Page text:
Muslim rebels in the Philippines take control of several villages, shut down major port in bold raid

By REUTERS
September 9, 2013 13:53
1 minute read.

 
X

Dear Reader,
As you can imagine, more people are reading The Jerusalem Post than ever before. Nevertheless, traditional business models are no longer sustainable and high-quality publications, like ours, are being forced to look for new ways to keep going. Unlike many other news organizations, we have not put up a paywall. We want to keep our journalism open and accessible and be able to keep providing you with news and analyses from the frontlines of Israel, the Middle East and the Jewish World.

As one of our loyal readers, we ask you to be our partner.

For $5 a month you will receive access to the following:

  • A user experience almost completely free of ads
  • Access to our Premium Section
  • Content from the award-winning Jerusalem Report and our monthly magazine to learn Hebrew - Ivrit
  • A brand new ePaper featuring the daily newspaper as it appears in print in Israel

Help us grow and continue telling Israel’s story to the world.

Thank you,

Ronit Hasin-Hochman, CEO, Jerusalem Post Group
Yaakov Katz, Editor-in-Chief

UPGRADE YOUR JPOST EXPERIENCE FOR 5$ PER MONTH Show me later Don't show it again

MANILA - Rogue Muslim rebels launched an audacious assault in the southern Philippines on Monday, taking control of several villages and shutting down a major port in the biggest challenge to a peace deal signed by the government last year.

The attack by hundreds of heavily armed guerrillas on Zamboanga City highlights the fragility of the deal agreed last October with a larger rebel group to end four decades of conflict.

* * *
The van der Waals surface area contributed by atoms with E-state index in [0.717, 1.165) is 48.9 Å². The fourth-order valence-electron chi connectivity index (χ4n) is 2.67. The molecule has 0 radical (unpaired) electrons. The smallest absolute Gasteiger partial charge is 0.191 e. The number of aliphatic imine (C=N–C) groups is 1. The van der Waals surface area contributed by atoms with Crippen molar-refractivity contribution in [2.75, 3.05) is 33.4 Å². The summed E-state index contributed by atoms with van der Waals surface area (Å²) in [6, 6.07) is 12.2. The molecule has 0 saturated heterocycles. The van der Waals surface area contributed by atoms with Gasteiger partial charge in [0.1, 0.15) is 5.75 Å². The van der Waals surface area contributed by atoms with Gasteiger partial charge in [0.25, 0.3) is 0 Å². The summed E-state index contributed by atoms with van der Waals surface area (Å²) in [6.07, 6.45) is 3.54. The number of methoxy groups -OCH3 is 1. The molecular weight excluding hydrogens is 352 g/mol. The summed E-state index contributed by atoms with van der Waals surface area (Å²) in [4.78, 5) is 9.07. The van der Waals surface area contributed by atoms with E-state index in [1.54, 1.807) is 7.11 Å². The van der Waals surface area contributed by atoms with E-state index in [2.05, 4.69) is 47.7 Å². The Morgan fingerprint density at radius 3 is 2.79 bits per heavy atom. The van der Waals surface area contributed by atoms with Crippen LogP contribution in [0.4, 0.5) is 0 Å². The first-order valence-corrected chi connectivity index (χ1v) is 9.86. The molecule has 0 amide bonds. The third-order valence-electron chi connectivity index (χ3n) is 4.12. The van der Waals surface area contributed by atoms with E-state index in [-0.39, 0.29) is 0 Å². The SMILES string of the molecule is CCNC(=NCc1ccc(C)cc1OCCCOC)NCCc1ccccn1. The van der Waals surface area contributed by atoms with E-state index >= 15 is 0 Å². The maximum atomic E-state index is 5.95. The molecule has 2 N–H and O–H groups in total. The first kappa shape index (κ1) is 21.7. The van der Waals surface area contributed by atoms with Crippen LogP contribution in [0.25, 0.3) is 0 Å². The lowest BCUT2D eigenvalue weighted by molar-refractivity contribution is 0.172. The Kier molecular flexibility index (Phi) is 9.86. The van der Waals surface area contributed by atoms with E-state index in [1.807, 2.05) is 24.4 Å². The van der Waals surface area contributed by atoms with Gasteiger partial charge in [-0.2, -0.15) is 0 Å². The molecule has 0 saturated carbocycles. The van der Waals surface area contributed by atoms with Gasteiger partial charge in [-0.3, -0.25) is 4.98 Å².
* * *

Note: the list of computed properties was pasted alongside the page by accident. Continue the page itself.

Transport officials suspended commercial flights and ferry services to the city of around 800,000. Schools, public offices and businesses were closed as gunfire rang out from clashes between soldiers and the estimated 200-300 invaders.

Six people were killed and 24 wounded as the rebels tried to force their way to the city center, Mayor Isabelle Climaco-Salazar said in a statement. About 3,000 people had fled their homes, she said.

Army commanders said the rebels landed in two coastal villages early on Monday and were trying to reach the city center to raise their flag over the city hall.

"They want to hoist their flag. We will not allow that," Colonel Andrelino Colina told a radio station.

Army spokesman Brigadier General Domingo Tutaan said about 200-300 people were "stranded" in a village occupied by the rebels. Officials had earlier said that dozens of civilians had been taken hostage.

Related Content

Breaking news
August 21, 2018
Pope will meet sexual abuse victims in Ireland

By REUTERS